If they will simply vote on it, I predict that both houses of Congress will pass the NIH budget with overwhelming majorities, and for a brief moment, the country might even admit that Congress was doing its job.  I'll pledge right here to write a blog post titled "Congress delivers a victory to the American people."  So go ahead and do it.  I dare you.

[Disclosure: Like most biomedical scientists in the U.S., I receive funding for my research from NIH.  And also like most biomedical scientists, all of my lab's discoveries are freely shared with the public.]

9 comments:

  1. I'm totally with you on the importance and urgency of maintaining NIH funding for research, but I won't buy the argument that it's just "partisan fighting". That's rather like reporters who refer to outright scam treatments as "controversial". It is republicans who refuse to bring things to votes and many of the core (tea party) obstructionists don't give a damn about science or research (think Michelle Bachmann).

    This farce will continue until we rid the House of fundamentalist extremists who, frankly, don't have a real brain between the lot of them. Two parties is great, loyal opposition is important, INFORMED argument is essential, but what we have is far from any of that. I'm not putting democrats on any sort of pedestal of intellectual virtue, but they do tend more to asking for and accepting expert opinion.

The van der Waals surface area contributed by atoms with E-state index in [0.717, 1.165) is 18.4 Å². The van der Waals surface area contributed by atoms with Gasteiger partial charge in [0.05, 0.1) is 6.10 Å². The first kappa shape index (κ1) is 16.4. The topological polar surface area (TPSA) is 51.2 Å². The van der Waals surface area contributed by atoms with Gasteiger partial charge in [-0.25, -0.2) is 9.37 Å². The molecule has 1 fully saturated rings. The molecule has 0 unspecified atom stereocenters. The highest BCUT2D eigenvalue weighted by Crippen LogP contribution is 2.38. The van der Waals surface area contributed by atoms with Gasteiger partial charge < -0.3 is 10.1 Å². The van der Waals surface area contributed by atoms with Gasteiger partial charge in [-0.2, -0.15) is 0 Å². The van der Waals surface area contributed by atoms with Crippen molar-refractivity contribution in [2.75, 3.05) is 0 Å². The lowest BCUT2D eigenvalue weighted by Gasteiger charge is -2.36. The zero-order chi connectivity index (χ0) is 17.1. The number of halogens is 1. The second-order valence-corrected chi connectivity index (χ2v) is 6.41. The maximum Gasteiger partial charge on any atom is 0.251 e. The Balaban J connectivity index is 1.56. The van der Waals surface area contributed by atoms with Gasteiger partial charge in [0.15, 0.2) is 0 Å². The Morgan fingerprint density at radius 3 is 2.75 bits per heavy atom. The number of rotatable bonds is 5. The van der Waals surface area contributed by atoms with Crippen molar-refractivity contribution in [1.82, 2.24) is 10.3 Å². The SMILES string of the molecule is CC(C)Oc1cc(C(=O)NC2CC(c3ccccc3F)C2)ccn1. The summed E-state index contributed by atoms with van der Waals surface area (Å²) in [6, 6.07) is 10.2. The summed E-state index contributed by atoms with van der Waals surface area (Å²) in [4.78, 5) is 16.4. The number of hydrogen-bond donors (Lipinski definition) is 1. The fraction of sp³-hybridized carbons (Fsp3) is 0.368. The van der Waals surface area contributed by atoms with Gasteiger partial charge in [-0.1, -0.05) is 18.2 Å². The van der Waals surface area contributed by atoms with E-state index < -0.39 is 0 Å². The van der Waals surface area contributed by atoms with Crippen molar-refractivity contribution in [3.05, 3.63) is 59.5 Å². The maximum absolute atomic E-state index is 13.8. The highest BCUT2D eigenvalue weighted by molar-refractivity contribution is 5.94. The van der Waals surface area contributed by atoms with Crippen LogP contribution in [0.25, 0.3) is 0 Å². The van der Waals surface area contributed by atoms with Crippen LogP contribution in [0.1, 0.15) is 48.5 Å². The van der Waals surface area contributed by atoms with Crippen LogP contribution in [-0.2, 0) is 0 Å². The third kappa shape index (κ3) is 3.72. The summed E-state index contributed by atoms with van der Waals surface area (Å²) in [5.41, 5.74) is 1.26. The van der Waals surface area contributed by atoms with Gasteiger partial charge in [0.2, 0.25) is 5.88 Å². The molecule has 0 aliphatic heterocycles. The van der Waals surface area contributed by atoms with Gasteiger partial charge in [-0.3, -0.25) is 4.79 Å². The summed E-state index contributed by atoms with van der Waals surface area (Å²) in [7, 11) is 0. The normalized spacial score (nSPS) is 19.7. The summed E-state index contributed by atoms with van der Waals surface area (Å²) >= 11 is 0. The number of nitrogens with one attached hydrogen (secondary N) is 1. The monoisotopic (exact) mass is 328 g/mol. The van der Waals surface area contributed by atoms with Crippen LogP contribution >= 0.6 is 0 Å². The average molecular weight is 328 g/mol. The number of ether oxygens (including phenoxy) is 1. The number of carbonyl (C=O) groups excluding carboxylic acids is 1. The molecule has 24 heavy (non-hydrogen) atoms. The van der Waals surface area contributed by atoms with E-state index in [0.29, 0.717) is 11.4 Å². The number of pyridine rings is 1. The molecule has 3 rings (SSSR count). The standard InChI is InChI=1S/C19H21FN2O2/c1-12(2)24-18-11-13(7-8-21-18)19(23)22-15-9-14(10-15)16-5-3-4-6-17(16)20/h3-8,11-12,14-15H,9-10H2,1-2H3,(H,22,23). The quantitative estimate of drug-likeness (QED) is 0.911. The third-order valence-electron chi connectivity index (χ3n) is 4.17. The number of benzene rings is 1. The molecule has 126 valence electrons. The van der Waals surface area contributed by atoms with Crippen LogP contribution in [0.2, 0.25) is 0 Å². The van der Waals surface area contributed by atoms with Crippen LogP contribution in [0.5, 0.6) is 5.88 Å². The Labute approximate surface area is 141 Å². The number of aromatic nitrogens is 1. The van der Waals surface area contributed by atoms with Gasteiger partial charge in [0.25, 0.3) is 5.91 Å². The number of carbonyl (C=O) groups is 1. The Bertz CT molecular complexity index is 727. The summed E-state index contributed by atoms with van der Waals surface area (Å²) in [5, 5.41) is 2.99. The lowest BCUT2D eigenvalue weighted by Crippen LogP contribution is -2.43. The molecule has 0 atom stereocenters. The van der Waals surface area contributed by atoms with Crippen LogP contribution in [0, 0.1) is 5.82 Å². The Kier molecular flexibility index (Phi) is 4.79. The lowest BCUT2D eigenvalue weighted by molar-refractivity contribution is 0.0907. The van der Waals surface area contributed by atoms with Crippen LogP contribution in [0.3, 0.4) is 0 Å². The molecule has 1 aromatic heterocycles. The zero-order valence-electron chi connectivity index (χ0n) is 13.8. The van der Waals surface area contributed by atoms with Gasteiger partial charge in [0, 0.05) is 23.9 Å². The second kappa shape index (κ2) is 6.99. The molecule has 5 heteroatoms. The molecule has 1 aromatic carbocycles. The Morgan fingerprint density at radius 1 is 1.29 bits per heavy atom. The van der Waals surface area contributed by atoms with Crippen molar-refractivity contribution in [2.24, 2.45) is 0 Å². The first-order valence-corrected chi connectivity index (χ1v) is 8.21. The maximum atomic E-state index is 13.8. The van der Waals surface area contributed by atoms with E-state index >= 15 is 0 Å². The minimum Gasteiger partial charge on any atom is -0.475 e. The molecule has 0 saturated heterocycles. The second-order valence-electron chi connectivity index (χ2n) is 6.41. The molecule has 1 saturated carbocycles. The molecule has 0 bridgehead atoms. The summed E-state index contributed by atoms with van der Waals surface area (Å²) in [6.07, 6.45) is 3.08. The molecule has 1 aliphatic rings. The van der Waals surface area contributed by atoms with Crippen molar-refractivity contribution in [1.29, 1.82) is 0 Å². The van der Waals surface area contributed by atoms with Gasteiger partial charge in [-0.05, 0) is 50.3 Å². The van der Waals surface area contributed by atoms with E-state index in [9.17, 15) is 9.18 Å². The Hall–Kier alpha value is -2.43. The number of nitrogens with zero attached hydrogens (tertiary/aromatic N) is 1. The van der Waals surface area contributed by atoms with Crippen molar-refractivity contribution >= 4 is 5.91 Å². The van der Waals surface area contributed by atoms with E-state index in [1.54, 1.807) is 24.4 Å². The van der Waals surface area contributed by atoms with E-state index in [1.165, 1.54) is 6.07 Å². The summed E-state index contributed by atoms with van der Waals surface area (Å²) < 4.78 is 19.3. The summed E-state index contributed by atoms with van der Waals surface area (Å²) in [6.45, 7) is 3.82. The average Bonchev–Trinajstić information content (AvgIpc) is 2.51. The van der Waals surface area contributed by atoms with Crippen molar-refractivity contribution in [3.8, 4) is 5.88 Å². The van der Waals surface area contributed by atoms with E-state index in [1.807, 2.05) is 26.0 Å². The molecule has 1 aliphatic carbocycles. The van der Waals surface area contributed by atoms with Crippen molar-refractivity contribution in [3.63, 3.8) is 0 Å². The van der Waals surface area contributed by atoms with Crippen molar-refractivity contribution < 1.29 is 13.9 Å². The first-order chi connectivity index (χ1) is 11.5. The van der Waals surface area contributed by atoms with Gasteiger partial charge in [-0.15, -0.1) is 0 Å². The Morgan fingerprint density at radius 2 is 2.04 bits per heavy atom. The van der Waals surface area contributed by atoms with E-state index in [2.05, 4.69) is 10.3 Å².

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  2. Janet, I sympathize with your point, but many Republicans (most, I would argue) are highly supportive of medical research. Even the obstructionists, as irresponsible as they are, will probably change their tune as soon as they, or someone they care about, is in need of critical medical care - for cancer, heart disease, or any of the many other things that affect all of us some day.

    So I don't want to blame anyone for the NIH funding crisis. I just want them all to act responsibly and do their job, which is to set priorities and pass a budget each year.

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    1. That is my point--nothing gets done because of blatant and ideologically based obstructionism--which is not coming from the left. I was speaking more broadly and including things like energy and climate change and I guess you were only referencing medical research.